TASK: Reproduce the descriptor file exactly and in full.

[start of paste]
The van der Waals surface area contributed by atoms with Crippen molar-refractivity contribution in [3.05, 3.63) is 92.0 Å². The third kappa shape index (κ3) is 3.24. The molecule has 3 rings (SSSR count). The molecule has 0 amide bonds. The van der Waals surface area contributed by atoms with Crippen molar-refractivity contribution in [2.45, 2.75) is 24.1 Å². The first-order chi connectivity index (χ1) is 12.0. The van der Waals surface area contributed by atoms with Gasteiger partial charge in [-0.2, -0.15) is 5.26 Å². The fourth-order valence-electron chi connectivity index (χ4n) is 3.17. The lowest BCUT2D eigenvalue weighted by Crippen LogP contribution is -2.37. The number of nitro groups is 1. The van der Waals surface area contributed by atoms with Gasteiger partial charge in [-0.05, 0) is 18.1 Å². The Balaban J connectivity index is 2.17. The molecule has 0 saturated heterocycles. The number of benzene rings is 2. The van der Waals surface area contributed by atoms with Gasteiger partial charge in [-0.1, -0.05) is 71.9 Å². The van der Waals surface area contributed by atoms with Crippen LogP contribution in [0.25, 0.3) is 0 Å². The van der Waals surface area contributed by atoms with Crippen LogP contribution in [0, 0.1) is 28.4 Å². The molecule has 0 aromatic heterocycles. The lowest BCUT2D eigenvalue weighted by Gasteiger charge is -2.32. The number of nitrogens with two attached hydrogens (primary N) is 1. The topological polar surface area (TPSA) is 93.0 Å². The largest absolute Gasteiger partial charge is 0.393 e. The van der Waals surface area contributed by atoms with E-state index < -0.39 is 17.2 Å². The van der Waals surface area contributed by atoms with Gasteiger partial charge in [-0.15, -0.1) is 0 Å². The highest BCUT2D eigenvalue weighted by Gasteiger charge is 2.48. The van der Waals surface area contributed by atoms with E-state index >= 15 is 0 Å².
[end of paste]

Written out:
The van der Waals surface area contributed by atoms with Crippen molar-refractivity contribution in [3.05, 3.63) is 92.0 Å². The third kappa shape index (κ3) is 3.24. The molecule has 3 rings (SSSR count). The molecule has 0 amide bonds. The van der Waals surface area contributed by atoms with Crippen molar-refractivity contribution in [2.45, 2.75) is 24.1 Å². The first-order chi connectivity index (χ1) is 12.0. The van der Waals surface area contributed by atoms with Gasteiger partial charge in [-0.2, -0.15) is 5.26 Å². The fourth-order valence-electron chi connectivity index (χ4n) is 3.17. The lowest BCUT2D eigenvalue weighted by Crippen LogP contribution is -2.37. The number of nitro groups is 1. The van der Waals surface area contributed by atoms with Gasteiger partial charge in [-0.05, 0) is 18.1 Å². The Balaban J connectivity index is 2.17. The molecule has 0 saturated heterocycles. The number of benzene rings is 2. The van der Waals surface area contributed by atoms with Gasteiger partial charge in [-0.1, -0.05) is 71.9 Å². The van der Waals surface area contributed by atoms with Crippen LogP contribution in [0.25, 0.3) is 0 Å². The van der Waals surface area contributed by atoms with Crippen LogP contribution in [0, 0.1) is 28.4 Å². The molecule has 0 aromatic heterocycles. The lowest BCUT2D eigenvalue weighted by Gasteiger charge is -2.32. The number of nitrogens with two attached hydrogens (primary N) is 1. The topological polar surface area (TPSA) is 93.0 Å². The largest absolute Gasteiger partial charge is 0.393 e. The van der Waals surface area contributed by atoms with E-state index < -0.39 is 17.2 Å². The van der Waals surface area contributed by atoms with Gasteiger partial charge in [-0.15, -0.1) is 0 Å². The highest BCUT2D eigenvalue weighted by Gasteiger charge is 2.48. The van der Waals surface area contributed by atoms with E-state index >= 15 is 0 Å².